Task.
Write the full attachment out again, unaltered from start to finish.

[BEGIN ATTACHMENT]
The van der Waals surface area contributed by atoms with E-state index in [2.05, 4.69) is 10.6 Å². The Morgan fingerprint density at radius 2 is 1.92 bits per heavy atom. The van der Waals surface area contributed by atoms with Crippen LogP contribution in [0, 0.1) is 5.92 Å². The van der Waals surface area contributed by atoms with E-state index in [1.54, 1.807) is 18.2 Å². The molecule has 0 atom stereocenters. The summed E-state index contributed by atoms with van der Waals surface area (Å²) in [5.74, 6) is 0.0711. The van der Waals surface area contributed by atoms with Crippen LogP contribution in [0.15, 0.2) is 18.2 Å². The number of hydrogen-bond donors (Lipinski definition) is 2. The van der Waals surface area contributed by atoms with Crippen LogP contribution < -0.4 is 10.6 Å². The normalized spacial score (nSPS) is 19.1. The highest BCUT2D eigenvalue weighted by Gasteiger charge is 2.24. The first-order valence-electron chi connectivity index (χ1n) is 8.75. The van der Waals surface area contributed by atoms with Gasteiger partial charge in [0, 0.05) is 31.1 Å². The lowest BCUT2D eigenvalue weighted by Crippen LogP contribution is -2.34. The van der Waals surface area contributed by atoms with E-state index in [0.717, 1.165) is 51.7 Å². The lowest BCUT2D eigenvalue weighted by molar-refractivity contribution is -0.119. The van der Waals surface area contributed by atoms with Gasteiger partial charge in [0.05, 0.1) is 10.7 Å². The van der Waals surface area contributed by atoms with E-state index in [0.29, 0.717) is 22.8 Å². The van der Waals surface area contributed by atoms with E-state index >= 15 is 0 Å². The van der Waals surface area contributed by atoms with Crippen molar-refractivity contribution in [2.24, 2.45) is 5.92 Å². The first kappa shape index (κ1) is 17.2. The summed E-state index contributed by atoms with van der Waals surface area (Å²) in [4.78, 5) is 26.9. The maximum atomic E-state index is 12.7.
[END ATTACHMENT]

The van der Waals surface area contributed by atoms with E-state index in [2.05, 4.69) is 10.6 Å². The Morgan fingerprint density at radius 2 is 1.92 bits per heavy atom. The van der Waals surface area contributed by atoms with Crippen LogP contribution in [0, 0.1) is 5.92 Å². The van der Waals surface area contributed by atoms with E-state index in [1.54, 1.807) is 18.2 Å². The molecule has 0 atom stereocenters. The summed E-state index contributed by atoms with van der Waals surface area (Å²) in [5.74, 6) is 0.0711. The van der Waals surface area contributed by atoms with Crippen LogP contribution in [0.15, 0.2) is 18.2 Å². The number of hydrogen-bond donors (Lipinski definition) is 2. The van der Waals surface area contributed by atoms with Crippen LogP contribution < -0.4 is 10.6 Å². The normalized spacial score (nSPS) is 19.1. The highest BCUT2D eigenvalue weighted by Gasteiger charge is 2.24. The first-order valence-electron chi connectivity index (χ1n) is 8.75. The van der Waals surface area contributed by atoms with Gasteiger partial charge in [0, 0.05) is 31.1 Å². The lowest BCUT2D eigenvalue weighted by Crippen LogP contribution is -2.34. The van der Waals surface area contributed by atoms with E-state index in [0.717, 1.165) is 51.7 Å². The lowest BCUT2D eigenvalue weighted by molar-refractivity contribution is -0.119. The van der Waals surface area contributed by atoms with Gasteiger partial charge in [0.05, 0.1) is 10.7 Å². The van der Waals surface area contributed by atoms with E-state index in [0.29, 0.717) is 22.8 Å². The van der Waals surface area contributed by atoms with E-state index >= 15 is 0 Å². The van der Waals surface area contributed by atoms with Crippen molar-refractivity contribution in [2.24, 2.45) is 5.92 Å². The first kappa shape index (κ1) is 17.2. The summed E-state index contributed by atoms with van der Waals surface area (Å²) in [4.78, 5) is 26.9. The maximum atomic E-state index is 12.7.